In her book, Nature and Other Mothers, Brenda Peterson has a marvellous little essay entitled: In Praise of Skin. Her reflections begin on a personal level. When she was thirty-five years old, for reasons that doctors were unable to properly diagnose, she broke out in a rash that left her skin dotted with red marks, like an adult with chicken-pox. For months she saw doctors and tried various remedies, including an unlimited prescription for cortisone cream. Nothing worked. Eventually she went to see her stepgrandmother who made a more primal, and accurate, diagnosis, skin needs to be touched.

Her stepgranddaughter told her: “Your body’s skin is harder-working and more wide-open than the human heart; it’s a sad thing to see how skin gets passed over, barely touched except in sex, or sickness, or deep trouble. Why, we pay so little mind to our skin, we might as well be living inside a foreign country.” Then she proceeded to cure her. How? By touching, massaging, and caressing her skin. Eventually the spots all disappeared and her skin became healthy again.

Our skin, as Peterson goes on to point out, is our body’s biggest organ. It breathes, filters, protects, and is more important than the heart in that it is possible to live with one-third of your heart blocked, but you will die if you lose one-third of your skin. It is not incidental, she submits, that the deadliest killer of our time, AIDS, begins not with some plaguelike virus invading the body, but with the breaking of skin. Skin, she insists, needs to be taken more seriously, caressed more often. (N.Y., Fawcett Books, 1995, pp. 13-18) It also needs to be better theologized-about.
Somehow our spiritualities have been slow off the mark and rather timid in doing this. We still want for a fertile theology of the body, of skin, of the eucharist, of the incarnation (and all of these are tied together). So much within spirituality, even when it tries hard to be holistic, is still dis-embodied, platonic, reluctant to take seriously the very foundation of Christianity, namely, that in the incarnation God takes on real flesh, skin. We are better, it seems, at honouring skin in theory than in taking it seriously in real life. How we honour the body in actual life never quite approximates our theologizing. We still struggle mightily when it gets to actually touching, caressing, and honouring our skin and we all live long seasons when our skin is too lonely for touch. Untouched skin is rife with fever spots, like the ones Peterson speaks of, save in our case these are visible mostly in our attitudes. Part of the problem is simple: we don’t get touched enough.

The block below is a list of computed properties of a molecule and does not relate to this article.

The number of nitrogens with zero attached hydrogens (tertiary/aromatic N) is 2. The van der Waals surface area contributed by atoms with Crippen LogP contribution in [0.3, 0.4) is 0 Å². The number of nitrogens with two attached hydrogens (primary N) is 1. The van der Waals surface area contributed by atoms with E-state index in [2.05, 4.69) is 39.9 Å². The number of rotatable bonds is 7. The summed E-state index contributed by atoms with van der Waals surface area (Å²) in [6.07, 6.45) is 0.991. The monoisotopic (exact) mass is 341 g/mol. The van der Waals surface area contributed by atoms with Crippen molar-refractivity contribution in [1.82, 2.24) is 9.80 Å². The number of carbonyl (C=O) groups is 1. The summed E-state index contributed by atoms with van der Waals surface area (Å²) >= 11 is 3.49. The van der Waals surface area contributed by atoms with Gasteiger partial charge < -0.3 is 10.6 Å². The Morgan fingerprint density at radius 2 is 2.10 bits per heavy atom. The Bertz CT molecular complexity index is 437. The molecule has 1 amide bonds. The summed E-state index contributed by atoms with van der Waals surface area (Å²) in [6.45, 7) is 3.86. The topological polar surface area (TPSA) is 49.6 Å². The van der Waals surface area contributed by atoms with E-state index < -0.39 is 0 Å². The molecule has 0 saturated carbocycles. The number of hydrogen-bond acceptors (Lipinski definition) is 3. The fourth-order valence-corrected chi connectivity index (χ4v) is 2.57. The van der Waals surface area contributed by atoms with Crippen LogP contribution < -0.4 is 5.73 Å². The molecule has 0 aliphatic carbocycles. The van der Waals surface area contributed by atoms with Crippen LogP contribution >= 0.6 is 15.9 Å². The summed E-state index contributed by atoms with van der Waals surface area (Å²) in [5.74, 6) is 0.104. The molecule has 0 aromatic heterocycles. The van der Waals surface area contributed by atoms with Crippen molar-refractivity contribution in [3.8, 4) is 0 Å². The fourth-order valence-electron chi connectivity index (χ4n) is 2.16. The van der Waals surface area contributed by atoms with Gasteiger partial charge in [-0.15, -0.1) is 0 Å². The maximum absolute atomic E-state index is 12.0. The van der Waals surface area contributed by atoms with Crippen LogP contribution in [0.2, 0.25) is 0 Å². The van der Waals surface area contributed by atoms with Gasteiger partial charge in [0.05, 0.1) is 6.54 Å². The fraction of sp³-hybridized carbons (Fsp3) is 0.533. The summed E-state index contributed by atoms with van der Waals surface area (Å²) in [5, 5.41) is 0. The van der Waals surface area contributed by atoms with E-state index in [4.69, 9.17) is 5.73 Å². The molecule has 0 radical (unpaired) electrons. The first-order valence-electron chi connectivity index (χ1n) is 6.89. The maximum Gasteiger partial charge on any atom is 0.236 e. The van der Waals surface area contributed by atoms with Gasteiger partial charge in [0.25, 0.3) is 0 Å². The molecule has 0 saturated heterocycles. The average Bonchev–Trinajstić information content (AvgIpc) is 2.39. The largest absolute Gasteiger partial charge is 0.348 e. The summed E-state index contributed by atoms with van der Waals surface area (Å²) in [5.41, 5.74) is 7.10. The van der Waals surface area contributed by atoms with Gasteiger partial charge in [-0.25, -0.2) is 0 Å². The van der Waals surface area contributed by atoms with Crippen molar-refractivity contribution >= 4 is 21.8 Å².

For Christians, among all the religions of the world, this shouldn’t be the case since we believe in that, in becoming flesh, God legitimizes skin, praises skin, enters it, honours it, caresses it, and kisses it. Among all the religions of the world, we stand out because, for us, salvation is never a question of stepping outside of skin, but of having skin itself glorified. That is why Jesus never preached simple immortality of the soul, but insisted on the resurrection of the body. Christian heaven is not a state beyond skin. This teaching, that salvation includes the body, was and remains scandalous, something difficult to accept. At any given time in history the vast majority of persons, if they believe in salvation at all, believe that it exists somehow in an escape from the physical body, a stepping outside of skin.

For Christians, however, the body is not something from which one is ever meant to escape. Rather the body is to be understood as a temple of the holy spirit, a church, a sacred place where God can come and make a home. Skin then is sacred, deserving of praise. This is true, especially true, when skin meets skin, in sacramental sex, and temple commingles with temple. Not an easy thing for us to accept. It seems too earthy to be spiritual. Consequently we generally lack the courage to accept a theology of sexuality that is earthy enough to do justice to how shockingly physical the incarnation really is. In sacramental sex there is eucharist, just as in eucharist, God enters, caresses, and kisses human skin. Andre Dubos, the Cajun essayist and novelist, used to say: “Without the Eucharist, God is a monologue.” Well put, especially in what is implicitly affirmed. With the eucharist, God becomes more than words, more than a belief, more than a teaching. In the eucharist, God, like Brenda Peterson’s stepgrandmother, becomes the great healer who touches, caresses, massages, and kisses our skin.

In praise of skin. A wonderfully-coined phrase that could serve as a subtitle for the incarnation! Karl Rahner once said that Christmas, God becoming flesh, gives us permission to be happy. He might well have added that it also gives us permission to praise and cherish the sacramentality of human skin.